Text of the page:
Children's education is being disrupted and schools could be unsafe because so many teachers are self-isolating despite them being added to the priority list for Covid testing, education experts warned.
Teaching staff and nursery workers are named on the government list of essential workers and those prioritised for testing in England.
But many are still forced to stay at home because they cannot get their hands on a test either for themselves or a family member, teaching groups warned.
Teachers have reported confusion over who is eligible for fast-track testing and a “highly variable” postcode lottery over who actually gets tested.
Patrick Roach, General Secretary of teaching union NASUWT said: “We continue to receive reports from teachers of delays and problems accessing a test among school staff, within their own families and among pupils. This is causing disruption to education provision and undermining the ability of schools to operate safely.”
James Bowen, director of policy for school leaders’ union NAHT, said: “Currently there are few signs that the testing system is improving from a schools’ perspective. We are continuing to hear from members where parents and staff are struggling to get tests or quick access to results.”
Headteachers warned that putting school staff on the priority list does not help when their family members need a test. Teachers are still forced to stay at home when their children are ill and need a test because no priority is given to them.
One executive head of two primary schools, who wanted to remain anonymous, said they were left without a headteacher for nearly two weeks, because the headteacher’s son needed a test and could not get one. The executive head had to single handedly run one school while overseeing the other for two weeks.
Geoff Barton, General Secretary of the Association of School and College Leaders, said: “Tests need to be available quickly so that the child and member of staff can return to school as soon as possible when the test result is negative.”
He said feedback he has received indicates there has been some improvement in access to Covid tests for staff and pupils, but others continue to experience delays. He said: “The situation appears to be highly variable.”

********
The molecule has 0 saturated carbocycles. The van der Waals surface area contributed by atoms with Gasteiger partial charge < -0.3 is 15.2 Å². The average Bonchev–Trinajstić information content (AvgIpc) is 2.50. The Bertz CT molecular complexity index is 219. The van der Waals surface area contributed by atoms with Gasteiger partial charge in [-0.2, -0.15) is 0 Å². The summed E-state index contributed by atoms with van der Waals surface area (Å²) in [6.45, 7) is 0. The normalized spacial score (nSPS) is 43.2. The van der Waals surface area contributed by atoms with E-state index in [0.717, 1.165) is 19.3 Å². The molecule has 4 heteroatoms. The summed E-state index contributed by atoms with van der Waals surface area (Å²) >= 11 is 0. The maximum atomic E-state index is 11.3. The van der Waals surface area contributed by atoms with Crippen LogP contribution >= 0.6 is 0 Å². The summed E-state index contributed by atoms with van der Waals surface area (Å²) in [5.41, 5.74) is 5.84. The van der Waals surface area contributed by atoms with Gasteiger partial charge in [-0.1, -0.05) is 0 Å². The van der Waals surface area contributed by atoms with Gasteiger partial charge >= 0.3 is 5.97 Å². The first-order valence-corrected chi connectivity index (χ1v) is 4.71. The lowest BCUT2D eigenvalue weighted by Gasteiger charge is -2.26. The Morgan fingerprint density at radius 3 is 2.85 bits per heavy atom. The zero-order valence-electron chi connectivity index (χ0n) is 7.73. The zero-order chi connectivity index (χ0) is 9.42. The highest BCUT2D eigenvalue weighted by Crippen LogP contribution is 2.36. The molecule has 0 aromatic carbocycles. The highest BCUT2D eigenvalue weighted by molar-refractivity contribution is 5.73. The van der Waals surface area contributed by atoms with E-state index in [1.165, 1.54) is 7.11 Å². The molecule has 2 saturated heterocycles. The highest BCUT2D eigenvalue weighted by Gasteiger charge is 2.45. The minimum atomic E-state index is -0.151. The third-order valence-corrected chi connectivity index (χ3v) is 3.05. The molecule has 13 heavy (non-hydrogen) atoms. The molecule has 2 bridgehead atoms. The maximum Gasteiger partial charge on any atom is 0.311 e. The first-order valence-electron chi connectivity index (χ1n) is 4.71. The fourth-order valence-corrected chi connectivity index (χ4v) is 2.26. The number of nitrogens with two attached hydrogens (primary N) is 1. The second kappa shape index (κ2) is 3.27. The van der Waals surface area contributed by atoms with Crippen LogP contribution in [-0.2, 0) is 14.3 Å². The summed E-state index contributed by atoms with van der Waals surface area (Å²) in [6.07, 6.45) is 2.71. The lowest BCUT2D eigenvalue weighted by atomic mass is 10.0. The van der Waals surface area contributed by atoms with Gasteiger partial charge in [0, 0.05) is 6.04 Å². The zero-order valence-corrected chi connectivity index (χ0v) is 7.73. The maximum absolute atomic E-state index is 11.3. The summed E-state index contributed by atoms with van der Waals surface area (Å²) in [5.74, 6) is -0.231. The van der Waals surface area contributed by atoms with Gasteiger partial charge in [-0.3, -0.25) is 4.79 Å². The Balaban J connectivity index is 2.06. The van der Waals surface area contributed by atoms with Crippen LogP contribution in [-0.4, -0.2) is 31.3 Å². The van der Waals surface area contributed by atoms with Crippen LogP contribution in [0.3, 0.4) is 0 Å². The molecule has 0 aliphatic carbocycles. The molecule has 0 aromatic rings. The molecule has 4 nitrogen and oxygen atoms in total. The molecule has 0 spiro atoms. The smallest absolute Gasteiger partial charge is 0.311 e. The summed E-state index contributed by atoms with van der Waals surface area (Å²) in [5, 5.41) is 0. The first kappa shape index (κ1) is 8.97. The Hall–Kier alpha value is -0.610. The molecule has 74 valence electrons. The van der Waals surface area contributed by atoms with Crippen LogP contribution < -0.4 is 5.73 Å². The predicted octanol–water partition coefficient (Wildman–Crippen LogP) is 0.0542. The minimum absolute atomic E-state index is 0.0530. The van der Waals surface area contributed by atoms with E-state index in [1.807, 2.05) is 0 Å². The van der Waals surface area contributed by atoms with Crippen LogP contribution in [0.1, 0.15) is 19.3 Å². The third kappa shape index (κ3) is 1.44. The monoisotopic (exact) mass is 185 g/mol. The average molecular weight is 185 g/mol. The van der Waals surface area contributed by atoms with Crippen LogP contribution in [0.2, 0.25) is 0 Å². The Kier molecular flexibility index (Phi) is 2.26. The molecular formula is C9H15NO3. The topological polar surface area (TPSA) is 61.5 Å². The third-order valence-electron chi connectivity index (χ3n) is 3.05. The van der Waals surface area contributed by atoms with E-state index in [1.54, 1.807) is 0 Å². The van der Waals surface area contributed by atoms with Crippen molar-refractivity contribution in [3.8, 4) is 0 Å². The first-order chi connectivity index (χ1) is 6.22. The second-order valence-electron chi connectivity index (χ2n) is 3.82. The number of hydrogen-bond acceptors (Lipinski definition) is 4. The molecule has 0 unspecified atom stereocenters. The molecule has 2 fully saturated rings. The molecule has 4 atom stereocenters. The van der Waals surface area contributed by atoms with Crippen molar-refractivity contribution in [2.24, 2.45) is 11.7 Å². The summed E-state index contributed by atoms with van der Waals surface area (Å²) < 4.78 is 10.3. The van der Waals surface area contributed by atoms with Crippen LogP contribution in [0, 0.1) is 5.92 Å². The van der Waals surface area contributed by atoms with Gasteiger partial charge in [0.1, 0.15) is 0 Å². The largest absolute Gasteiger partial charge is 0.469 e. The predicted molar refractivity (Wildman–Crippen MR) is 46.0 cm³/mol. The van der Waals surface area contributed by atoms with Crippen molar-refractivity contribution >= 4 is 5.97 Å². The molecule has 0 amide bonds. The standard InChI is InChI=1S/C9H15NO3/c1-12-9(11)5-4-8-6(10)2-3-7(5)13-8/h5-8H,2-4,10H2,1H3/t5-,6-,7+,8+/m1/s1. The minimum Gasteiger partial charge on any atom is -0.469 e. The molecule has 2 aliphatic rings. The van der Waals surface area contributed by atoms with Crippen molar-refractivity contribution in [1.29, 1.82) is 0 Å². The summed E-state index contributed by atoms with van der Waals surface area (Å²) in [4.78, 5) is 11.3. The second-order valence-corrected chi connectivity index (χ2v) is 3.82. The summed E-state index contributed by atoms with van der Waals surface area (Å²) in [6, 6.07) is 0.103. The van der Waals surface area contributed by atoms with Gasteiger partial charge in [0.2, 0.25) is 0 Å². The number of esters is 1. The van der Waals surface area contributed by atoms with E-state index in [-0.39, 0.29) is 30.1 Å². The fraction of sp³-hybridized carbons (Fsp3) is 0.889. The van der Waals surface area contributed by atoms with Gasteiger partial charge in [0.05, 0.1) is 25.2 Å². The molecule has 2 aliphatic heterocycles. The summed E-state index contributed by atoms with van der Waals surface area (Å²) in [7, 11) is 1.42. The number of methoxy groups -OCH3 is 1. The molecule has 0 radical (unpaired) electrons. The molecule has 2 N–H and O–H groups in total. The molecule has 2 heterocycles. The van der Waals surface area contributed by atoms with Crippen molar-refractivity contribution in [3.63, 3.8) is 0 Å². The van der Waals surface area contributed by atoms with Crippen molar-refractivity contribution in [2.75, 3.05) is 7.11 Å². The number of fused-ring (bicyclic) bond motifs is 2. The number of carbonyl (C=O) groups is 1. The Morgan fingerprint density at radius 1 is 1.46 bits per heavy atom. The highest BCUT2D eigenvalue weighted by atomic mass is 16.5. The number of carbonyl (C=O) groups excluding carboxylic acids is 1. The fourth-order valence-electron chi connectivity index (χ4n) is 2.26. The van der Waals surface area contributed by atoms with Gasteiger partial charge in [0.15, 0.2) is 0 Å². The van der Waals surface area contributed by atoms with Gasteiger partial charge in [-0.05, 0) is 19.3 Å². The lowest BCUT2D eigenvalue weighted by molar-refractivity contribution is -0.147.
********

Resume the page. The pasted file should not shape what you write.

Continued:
Girls’ Schools Association President Jane Prescott said: “Government needs to help teachers by continuing to prioritise them and their families with tests that are easy to obtain and provide a quick result – it almost needs to be a 24/7 service.”
The problem has also hit nurseries. One nursery in East Molesey was forced to close after three members of staff and one staff member’s child developed symptoms.
The manager said: “[coronavirus helpline] 119 advised me that we had no priority to access testing, we were not considered key workers – although we are considered key workers when providing childcare.
“As a result the whole nursery had to close and had to remain closed all week with huge loses, disruption to parents and depriving children of education.
“43 children and 96 parents have been affected.”
The National Day Nurseries Association called for private nurseries to be provided with coronavirus testing kits, saying that working parents will be forced to stay at home if the “fourth emergency service” cannot operate.
Nurseries in schools and maintained nurseries have been given testing kits, but not private, voluntary and independent nurseries.
It comes after a report by Children’s Commissioner Anne Longfield said if there is a future lockdown early years childcare providers should be kept open.
Purnima Tanuku, chief executive of the National Day Nurseries Association said: “Nurseries should not be forced to close while they are waiting for staff to be tested. They should receive the same support which is offered to schools and maintained settings.”
A Department for Education spokeswoman said: “Ensuring access to tests for all education and childcare staff is a key priority for our Department and we are currently considering how we can improve all early years settings’ access to testing.”